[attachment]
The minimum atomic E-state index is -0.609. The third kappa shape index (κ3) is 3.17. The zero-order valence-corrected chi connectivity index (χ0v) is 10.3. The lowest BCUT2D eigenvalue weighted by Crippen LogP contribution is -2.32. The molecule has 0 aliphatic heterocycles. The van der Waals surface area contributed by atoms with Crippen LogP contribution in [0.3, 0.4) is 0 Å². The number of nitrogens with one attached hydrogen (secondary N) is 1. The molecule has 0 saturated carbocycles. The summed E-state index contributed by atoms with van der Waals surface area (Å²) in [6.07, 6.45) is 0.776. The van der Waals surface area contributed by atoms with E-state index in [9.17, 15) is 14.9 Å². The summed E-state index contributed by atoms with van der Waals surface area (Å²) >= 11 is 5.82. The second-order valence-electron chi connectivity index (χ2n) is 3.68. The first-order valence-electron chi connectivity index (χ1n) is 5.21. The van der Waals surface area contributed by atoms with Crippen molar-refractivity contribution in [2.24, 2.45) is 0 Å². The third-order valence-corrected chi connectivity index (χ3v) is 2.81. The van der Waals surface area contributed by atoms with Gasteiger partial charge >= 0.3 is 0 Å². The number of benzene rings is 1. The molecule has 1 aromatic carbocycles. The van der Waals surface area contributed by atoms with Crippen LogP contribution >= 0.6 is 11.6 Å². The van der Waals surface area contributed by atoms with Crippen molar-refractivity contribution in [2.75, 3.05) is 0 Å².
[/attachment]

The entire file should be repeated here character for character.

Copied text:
The minimum atomic E-state index is -0.609. The third kappa shape index (κ3) is 3.17. The zero-order valence-corrected chi connectivity index (χ0v) is 10.3. The lowest BCUT2D eigenvalue weighted by Crippen LogP contribution is -2.32. The molecule has 0 aliphatic heterocycles. The van der Waals surface area contributed by atoms with Crippen LogP contribution in [0.3, 0.4) is 0 Å². The number of nitrogens with one attached hydrogen (secondary N) is 1. The molecule has 0 saturated carbocycles. The summed E-state index contributed by atoms with van der Waals surface area (Å²) in [6.07, 6.45) is 0.776. The van der Waals surface area contributed by atoms with E-state index in [9.17, 15) is 14.9 Å². The summed E-state index contributed by atoms with van der Waals surface area (Å²) >= 11 is 5.82. The second-order valence-electron chi connectivity index (χ2n) is 3.68. The first-order valence-electron chi connectivity index (χ1n) is 5.21. The van der Waals surface area contributed by atoms with Crippen molar-refractivity contribution in [2.24, 2.45) is 0 Å². The third-order valence-corrected chi connectivity index (χ3v) is 2.81. The van der Waals surface area contributed by atoms with Gasteiger partial charge >= 0.3 is 0 Å². The number of benzene rings is 1. The molecule has 1 aromatic carbocycles. The van der Waals surface area contributed by atoms with Crippen LogP contribution >= 0.6 is 11.6 Å². The van der Waals surface area contributed by atoms with Crippen molar-refractivity contribution in [2.75, 3.05) is 0 Å².